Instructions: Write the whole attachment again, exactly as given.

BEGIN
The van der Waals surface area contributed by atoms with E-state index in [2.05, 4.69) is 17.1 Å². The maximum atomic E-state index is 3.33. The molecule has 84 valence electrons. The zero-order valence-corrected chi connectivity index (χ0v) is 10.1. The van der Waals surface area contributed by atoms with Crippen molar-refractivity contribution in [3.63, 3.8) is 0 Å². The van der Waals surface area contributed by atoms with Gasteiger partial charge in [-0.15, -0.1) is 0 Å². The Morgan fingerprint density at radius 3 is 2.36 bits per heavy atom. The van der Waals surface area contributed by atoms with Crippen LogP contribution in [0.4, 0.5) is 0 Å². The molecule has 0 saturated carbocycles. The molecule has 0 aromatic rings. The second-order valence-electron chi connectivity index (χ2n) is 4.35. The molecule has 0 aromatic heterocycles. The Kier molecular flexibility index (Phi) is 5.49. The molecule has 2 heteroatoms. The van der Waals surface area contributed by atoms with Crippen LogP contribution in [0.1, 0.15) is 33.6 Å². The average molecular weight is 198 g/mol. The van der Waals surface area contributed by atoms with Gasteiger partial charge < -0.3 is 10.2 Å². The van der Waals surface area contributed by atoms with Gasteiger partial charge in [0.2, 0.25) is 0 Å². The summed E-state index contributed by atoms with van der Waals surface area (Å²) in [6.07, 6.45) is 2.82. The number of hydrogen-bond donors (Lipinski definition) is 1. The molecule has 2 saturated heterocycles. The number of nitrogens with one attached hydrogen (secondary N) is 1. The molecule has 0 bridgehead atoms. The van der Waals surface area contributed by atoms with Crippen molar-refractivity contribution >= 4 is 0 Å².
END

The van der Waals surface area contributed by atoms with E-state index in [2.05, 4.69) is 17.1 Å². The maximum atomic E-state index is 3.33. The molecule has 84 valence electrons. The zero-order valence-corrected chi connectivity index (χ0v) is 10.1. The van der Waals surface area contributed by atoms with Crippen molar-refractivity contribution in [3.63, 3.8) is 0 Å². The van der Waals surface area contributed by atoms with Gasteiger partial charge in [-0.15, -0.1) is 0 Å². The Morgan fingerprint density at radius 3 is 2.36 bits per heavy atom. The van der Waals surface area contributed by atoms with Crippen LogP contribution in [0.4, 0.5) is 0 Å². The molecule has 0 saturated carbocycles. The molecule has 0 aromatic rings. The second-order valence-electron chi connectivity index (χ2n) is 4.35. The molecule has 0 aromatic heterocycles. The Kier molecular flexibility index (Phi) is 5.49. The molecule has 2 heteroatoms. The van der Waals surface area contributed by atoms with Crippen LogP contribution in [0.1, 0.15) is 33.6 Å². The average molecular weight is 198 g/mol. The van der Waals surface area contributed by atoms with Gasteiger partial charge < -0.3 is 10.2 Å². The van der Waals surface area contributed by atoms with Gasteiger partial charge in [0.2, 0.25) is 0 Å². The summed E-state index contributed by atoms with van der Waals surface area (Å²) in [6.07, 6.45) is 2.82. The number of hydrogen-bond donors (Lipinski definition) is 1. The molecule has 2 saturated heterocycles. The number of nitrogens with one attached hydrogen (secondary N) is 1. The molecule has 0 bridgehead atoms. The van der Waals surface area contributed by atoms with Crippen molar-refractivity contribution >= 4 is 0 Å².